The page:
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Garden in a Pot

There’s not much better than fresh produce straight from the garden. The act of planting, tending, and growing something edible has a deep satisfaction to it, not to mention, it’s just plain yummy!

What do you do, though, when a garden isn’t an option? Maybe you’re living in an apartment during this season of life. Perhaps you don’t have time to plow, weed, and tend a large plot. You could just not be into the responsibility of a full-blown garden. Regardless of the reason, you don’t have to give up on that fresh produce or the satisfaction of growing it. The solution: Garden in a Pot.

Gardens in a pot are a clever alternative to a larger, more high maintenance garden. They allow you to grow fresh produce in a convenient manner that will leave you running out to your pots for a quick snack of cherry tomatoes or a few sprigs of herbs to season dinner. Not only this, but it also provides beautiful decoration to a deck, stairs, or other outdoor areas.

If you are interested in a garden in a pot, then here’s the nitty gritty on how to have a successful garden that will produce delicious produce for you and your family right in a pot.

What type of plants work well in a pot?

There are many great plant options that do well in pots. The key is to make sure your pot is large enough for the plant you choose. The following are great choices of plants that are easier to grow in a container:

  • Tomatoes (Cherry are best)
  • Lettuce
  • Peppers
  • Herbs
  • Chives
  • Radishes

Squash, beans, carrots, potatoes, cucumbers, eggplant, and okra can also be grown in pots, but tend to not be as easy as the afore mentioned plants.

How many plants to a pot?

The amount of plants in a pot is completely dependent on the size of the pot and type of plant. A 5-gallon pot can support 1 tomato, 1, pepper, 30 radishes, 1 zucchini, 3-4 lettuce, 15 small carrots, or 10 chives. Herbs like thyme, basil, oregano, rosemary, parsley, and mint can be planted in the same pot together. Just don’t overcrowd the plants. You should also pot plants with similar sun requirements together.

Tips for successful potted gardens:

There are a few things to keep in mind when dealing with a garden in a pot that are different from a typical garden.

Fertilizer—because these plants are contained in a pot, fertilizer becomes more important. Using slow release fertilizer twice a season is ideal, but if you choose to use water-soluble fertilizer like homemade compost or Miracle Grow, you may need to fertilize once a week.

Water—some plants require more water than others, but on the whole, it is important to keep potted plants well-watered. They are more reliant on water than plants in the ground. So, don’t forget to water those plants, but don’t drown them either.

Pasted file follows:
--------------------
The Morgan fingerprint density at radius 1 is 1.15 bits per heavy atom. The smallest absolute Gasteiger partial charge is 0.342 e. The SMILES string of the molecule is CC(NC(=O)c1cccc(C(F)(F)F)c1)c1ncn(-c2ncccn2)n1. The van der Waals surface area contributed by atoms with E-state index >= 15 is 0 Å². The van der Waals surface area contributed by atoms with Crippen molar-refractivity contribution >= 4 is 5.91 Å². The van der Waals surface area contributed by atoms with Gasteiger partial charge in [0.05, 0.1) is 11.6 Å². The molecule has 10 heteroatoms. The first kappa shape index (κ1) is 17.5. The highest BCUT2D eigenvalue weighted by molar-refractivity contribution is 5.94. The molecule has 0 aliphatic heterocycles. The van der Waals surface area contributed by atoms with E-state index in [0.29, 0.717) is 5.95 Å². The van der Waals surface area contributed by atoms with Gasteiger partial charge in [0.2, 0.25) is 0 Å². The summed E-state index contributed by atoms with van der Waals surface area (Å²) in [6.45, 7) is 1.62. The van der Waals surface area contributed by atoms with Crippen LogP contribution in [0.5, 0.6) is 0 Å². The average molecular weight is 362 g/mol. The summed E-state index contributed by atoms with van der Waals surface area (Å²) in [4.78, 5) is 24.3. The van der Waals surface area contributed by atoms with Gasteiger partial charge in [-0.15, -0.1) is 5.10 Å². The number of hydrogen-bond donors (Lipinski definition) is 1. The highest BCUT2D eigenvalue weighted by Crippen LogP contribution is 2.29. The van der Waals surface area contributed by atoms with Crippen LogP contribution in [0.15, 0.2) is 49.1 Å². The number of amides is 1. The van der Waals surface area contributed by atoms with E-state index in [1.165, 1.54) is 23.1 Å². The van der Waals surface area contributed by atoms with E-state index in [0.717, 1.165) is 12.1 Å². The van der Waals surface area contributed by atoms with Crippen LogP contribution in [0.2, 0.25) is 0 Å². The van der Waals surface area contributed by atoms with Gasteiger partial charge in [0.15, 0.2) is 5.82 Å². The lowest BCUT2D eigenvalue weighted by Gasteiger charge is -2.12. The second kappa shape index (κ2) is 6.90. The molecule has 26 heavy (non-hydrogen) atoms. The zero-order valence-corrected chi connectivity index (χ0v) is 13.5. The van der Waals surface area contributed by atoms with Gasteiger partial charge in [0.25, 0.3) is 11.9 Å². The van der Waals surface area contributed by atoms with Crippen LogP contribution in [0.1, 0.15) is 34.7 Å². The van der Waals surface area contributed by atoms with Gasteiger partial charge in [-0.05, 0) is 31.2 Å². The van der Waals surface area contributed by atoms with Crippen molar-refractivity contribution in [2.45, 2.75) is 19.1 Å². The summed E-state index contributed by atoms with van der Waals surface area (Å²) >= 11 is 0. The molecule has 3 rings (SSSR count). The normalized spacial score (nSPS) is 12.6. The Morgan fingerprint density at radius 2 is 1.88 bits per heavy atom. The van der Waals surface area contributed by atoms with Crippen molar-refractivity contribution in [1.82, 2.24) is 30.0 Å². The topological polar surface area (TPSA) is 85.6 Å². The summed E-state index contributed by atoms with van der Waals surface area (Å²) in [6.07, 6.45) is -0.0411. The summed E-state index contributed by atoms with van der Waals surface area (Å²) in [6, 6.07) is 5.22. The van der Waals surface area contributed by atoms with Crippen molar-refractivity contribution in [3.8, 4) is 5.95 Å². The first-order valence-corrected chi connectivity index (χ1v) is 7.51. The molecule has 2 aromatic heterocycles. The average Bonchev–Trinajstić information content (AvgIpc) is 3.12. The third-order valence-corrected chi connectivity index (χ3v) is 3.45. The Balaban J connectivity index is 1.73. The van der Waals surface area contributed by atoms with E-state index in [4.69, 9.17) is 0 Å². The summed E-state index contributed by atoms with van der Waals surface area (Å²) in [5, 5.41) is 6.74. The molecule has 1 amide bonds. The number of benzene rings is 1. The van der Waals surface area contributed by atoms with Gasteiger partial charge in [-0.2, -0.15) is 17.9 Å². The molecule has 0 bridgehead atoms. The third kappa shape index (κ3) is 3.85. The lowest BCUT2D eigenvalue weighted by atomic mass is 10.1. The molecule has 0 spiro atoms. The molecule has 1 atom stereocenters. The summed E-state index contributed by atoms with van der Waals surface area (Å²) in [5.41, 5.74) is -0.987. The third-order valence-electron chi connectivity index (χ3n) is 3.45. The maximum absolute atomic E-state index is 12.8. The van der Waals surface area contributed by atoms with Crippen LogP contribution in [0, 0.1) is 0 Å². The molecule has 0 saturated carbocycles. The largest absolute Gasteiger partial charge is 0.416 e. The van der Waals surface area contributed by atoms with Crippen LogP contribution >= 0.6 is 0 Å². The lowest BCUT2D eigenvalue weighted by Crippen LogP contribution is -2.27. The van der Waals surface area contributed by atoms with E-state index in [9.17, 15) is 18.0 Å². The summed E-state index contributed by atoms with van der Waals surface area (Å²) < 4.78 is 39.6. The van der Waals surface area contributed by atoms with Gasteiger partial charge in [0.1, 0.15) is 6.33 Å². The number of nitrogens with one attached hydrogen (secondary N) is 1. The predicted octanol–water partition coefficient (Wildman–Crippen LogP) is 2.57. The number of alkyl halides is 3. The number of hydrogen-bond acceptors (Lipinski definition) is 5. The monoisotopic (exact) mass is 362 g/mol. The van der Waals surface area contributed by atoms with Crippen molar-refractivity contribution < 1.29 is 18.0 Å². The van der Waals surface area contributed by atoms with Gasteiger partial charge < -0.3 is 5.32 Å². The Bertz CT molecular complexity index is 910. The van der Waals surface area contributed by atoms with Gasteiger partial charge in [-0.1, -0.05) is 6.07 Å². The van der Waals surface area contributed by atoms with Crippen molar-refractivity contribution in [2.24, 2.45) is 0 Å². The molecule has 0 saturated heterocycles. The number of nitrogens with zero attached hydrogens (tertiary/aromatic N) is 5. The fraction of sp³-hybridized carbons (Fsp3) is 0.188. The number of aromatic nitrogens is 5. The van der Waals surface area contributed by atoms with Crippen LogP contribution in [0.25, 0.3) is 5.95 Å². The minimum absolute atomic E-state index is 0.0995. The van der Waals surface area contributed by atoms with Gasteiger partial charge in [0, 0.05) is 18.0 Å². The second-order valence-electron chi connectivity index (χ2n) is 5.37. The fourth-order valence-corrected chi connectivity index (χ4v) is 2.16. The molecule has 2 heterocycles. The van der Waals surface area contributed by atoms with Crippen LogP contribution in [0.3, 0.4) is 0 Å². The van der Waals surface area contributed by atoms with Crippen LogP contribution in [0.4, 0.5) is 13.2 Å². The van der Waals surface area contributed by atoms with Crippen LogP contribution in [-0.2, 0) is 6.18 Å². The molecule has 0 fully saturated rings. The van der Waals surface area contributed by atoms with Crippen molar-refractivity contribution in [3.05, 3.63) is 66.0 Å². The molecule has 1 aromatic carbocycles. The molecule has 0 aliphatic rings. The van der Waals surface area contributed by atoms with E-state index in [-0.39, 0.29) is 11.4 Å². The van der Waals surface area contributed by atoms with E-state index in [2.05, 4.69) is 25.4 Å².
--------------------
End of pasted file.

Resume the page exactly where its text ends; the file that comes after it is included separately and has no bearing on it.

Pots—we’ve discussed what size pots to use, but does material matter? It is mostly about personal preference. Plastic pots are light weight but aren’t always as durable. Terra-cotta or ceramic pots are gorgeous and heavy but can break. The important thing is that pots have holes at the bottom to allow excess water to drain. Make sure to line the bottom of your pots with gravel or rocks too.

Support—some taller plants will need a stake or cage to support their produce and height. You can also train plants like cucumbers to climb up a lattice rather than outward to save space in a pot.

Decorating with garden pots:

Garden in a pot is about more than the produce. It is also about aesthetic. Combine pots of flowers with your pots of veggies and herbs for a beautiful display of color. You can also plant lavender for a dual-purpose herb/flower combo. Don’t forget to play with height too. By either using naturally tall plants or putting pots on blocks or stairs to vary height, you can create interest. Finally, don’t forget accessorizing your plants with colorful pots, aqua watering bulbs, or pinwheels.

Garden in a pot is a great way to get fresh produce in a unique way. It provides beauty to outdoor areas and is a great project for kids to help with! Some plants (particularly herbs) can even be brought inside during the winter for all year long produce. Just don’t forget to water them, and you’ll be a green thumb with an awesome container garden in no time!

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